Tag Archives: management

Why Software Development Estimation is Hard: Sea Lions, and Coastal Paths

Among the many valid responses to the Quora question of why software development task estimations are often off by a factor of 2–3, Michael Wolfe, CEO of Pipewise, describes exactly why this is without once mentioning ‘software’ or ‘project’.

Instead, Wolfe eloquently provides undoubtedly the best analogy I’ve ever heard for explaining the difficulty in providing estimates for software projects: a couple of friends planning a coastal hike from San Francisco to Los Angeles and starting their journey.

Their friends are waiting in LA, phone calls have already been made pushing the date back…

Man, this is slow going! Sand, water, stairs, creeks, angry sea lions! We are walking at most 2 miles per hour, half as fast as we wanted. We can either start walking 20 hours per day, or we can push our friends out another week. OK, let’s split the difference: we’ll walk 12 hours per day and push our friends out til the following weekend. We call them and delay dinner until the following Sunday. They are a little peeved but say OK, we’ll see you then. […]

We get up the next morning, bandage up our feet and get going. We turn a corner. Shit! What’s this?

Goddamn map doesn’t show this shit!. We have to walk 3 miles inland, around some fenced-off, federally-protected land, get lost twice, then make it back to the coast around noon. Most of the day gone for one mile of progress. OK, we are *not* calling our friends to push back again. We walk until midnight to try to catch up and get back on schedule.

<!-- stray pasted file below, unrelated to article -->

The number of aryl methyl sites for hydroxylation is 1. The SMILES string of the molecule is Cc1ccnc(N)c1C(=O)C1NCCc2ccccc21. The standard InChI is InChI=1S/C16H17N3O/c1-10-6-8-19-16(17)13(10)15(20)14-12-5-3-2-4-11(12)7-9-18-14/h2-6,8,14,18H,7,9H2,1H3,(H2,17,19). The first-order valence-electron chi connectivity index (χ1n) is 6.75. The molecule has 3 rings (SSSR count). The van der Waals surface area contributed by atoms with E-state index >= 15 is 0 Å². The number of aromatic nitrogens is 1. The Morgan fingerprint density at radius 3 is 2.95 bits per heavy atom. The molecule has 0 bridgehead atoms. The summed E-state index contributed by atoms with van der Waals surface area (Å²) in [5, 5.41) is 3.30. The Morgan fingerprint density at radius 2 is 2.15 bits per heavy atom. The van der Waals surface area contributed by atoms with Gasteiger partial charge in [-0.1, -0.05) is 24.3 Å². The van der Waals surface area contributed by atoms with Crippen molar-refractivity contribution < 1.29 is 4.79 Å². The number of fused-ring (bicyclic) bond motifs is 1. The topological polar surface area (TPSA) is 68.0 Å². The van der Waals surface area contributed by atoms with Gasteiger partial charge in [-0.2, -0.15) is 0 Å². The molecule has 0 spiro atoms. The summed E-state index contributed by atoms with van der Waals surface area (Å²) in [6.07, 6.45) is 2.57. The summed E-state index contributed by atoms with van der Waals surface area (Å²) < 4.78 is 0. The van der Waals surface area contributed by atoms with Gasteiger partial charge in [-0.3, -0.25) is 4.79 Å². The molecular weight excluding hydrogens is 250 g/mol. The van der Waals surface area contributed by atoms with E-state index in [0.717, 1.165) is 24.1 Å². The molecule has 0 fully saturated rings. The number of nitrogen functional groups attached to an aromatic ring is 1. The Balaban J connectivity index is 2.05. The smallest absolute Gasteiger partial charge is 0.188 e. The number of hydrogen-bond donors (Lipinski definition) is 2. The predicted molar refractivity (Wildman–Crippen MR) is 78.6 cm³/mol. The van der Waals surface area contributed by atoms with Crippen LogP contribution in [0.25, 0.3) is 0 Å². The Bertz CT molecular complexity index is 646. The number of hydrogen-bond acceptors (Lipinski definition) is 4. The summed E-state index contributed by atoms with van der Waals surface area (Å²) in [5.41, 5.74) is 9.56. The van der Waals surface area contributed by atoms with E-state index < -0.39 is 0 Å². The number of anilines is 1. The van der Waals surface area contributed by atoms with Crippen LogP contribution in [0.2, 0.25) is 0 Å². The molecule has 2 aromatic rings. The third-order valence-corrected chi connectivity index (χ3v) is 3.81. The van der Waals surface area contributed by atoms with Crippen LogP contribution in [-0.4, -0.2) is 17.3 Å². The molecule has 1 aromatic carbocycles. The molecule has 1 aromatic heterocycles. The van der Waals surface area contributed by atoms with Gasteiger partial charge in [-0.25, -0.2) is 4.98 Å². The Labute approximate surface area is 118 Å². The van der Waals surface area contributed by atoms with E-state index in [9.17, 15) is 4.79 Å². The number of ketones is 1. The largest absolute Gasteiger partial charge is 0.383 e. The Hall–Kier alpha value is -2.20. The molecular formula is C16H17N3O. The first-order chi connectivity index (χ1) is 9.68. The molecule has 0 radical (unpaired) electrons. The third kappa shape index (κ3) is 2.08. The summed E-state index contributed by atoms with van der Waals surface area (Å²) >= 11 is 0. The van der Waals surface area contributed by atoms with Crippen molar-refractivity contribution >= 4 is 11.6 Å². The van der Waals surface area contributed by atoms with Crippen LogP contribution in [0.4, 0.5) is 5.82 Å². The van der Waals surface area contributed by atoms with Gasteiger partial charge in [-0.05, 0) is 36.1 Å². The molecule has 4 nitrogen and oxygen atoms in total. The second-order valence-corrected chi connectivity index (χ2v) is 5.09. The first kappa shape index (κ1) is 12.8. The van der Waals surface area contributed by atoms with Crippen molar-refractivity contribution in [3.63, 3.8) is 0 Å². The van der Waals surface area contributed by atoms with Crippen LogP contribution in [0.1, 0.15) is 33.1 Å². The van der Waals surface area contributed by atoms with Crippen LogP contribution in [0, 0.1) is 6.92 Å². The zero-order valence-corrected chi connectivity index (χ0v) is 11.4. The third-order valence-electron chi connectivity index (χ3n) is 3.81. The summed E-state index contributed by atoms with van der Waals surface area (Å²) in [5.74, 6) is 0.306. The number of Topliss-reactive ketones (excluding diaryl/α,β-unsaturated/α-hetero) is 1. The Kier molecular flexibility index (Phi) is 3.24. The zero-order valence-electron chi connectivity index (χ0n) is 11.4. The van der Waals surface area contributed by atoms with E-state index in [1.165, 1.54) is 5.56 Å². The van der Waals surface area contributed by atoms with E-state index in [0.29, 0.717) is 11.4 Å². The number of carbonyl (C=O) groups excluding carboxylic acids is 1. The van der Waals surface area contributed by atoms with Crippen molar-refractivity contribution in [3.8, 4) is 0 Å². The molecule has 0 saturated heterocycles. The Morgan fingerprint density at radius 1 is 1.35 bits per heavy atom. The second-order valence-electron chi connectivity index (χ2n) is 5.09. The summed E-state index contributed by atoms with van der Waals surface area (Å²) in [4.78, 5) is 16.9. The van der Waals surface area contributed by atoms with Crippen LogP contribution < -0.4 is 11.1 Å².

Of course, this isn’t exactly a new analogy: it’s applying the ideas behind Benoît Mandelbrot’s paper, How Long Is the Coast of Britain?, published back in 1967, to software estimation. Still, it works perfectly.

If you like Wolfe’s writing style and want to read more, he runs a blog called Dear Founder.

Update: And of course, there’s always O.P.C.

Random Promotions Beat the Peter Principle

The Peter Principle states that “in a hierarchy every employee tends to rise to his level of incompetence” (discussed previously). This principle is typically observed when promotions are rewarded based on an employee’s ability in their current position and provided there is sufficient difference between the two positions.

In such circumstances, is there a simple way to ‘beat’ the Peter Principle? According to the research that won the 2010 Ig Nobel Prize for Management, yes: promote at random to prevent the principle from coming true (pdf, also: arXiv, doi).

We obtained the counterintuitive result that the best strategies for improving, or at least for not diminishing,the efficiency of an organization […] are those of promoting an agent at random or of randomly alternating the promotion of the best and the worst members.

The authors of the study have created a simulation so that you can see the random promotion strategy in action, and it’s worth remembering that this counterintuitive and (hopefully) tongue-in-cheek approach is just one of the possible solutions to the problem described by the Peter Principle.

Reading up on this, I also came across the rather elegant Generalised Peter Principle, originating from observations regarding hardware at nuclear power plants: